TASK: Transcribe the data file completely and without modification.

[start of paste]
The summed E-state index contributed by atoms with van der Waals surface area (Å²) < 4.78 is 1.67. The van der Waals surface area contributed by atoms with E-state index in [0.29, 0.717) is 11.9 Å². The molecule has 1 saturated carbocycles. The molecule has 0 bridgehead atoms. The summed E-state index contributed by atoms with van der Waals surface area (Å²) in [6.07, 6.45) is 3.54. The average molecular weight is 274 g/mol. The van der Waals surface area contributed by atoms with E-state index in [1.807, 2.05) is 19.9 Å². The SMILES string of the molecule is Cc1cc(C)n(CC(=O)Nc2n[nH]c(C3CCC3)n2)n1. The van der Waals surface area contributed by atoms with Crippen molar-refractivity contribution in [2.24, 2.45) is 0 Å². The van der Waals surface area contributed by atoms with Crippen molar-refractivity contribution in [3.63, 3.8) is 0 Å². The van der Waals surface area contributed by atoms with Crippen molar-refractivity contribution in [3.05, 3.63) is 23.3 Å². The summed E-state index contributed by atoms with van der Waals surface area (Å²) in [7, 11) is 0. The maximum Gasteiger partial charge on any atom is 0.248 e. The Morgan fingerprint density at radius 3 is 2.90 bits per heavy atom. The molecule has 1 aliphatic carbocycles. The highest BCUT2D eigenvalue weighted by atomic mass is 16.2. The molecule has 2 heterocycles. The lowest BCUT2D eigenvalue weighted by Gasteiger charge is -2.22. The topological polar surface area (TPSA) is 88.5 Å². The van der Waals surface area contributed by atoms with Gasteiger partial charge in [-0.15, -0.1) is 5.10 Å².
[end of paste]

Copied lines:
The summed E-state index contributed by atoms with van der Waals surface area (Å²) < 4.78 is 1.67. The van der Waals surface area contributed by atoms with E-state index in [0.29, 0.717) is 11.9 Å². The molecule has 1 saturated carbocycles. The molecule has 0 bridgehead atoms. The summed E-state index contributed by atoms with van der Waals surface area (Å²) in [6.07, 6.45) is 3.54. The average molecular weight is 274 g/mol. The van der Waals surface area contributed by atoms with E-state index in [1.807, 2.05) is 19.9 Å². The SMILES string of the molecule is Cc1cc(C)n(CC(=O)Nc2n[nH]c(C3CCC3)n2)n1. The van der Waals surface area contributed by atoms with Crippen molar-refractivity contribution in [2.24, 2.45) is 0 Å². The van der Waals surface area contributed by atoms with Crippen molar-refractivity contribution in [3.63, 3.8) is 0 Å². The van der Waals surface area contributed by atoms with Crippen molar-refractivity contribution in [3.05, 3.63) is 23.3 Å². The summed E-state index contributed by atoms with van der Waals surface area (Å²) in [7, 11) is 0. The maximum Gasteiger partial charge on any atom is 0.248 e. The Morgan fingerprint density at radius 3 is 2.90 bits per heavy atom. The molecule has 1 aliphatic carbocycles. The highest BCUT2D eigenvalue weighted by atomic mass is 16.2. The molecule has 2 heterocycles. The lowest BCUT2D eigenvalue weighted by Gasteiger charge is -2.22. The topological polar surface area (TPSA) is 88.5 Å². The van der Waals surface area contributed by atoms with Gasteiger partial charge in [-0.15, -0.1) is 5.10 Å².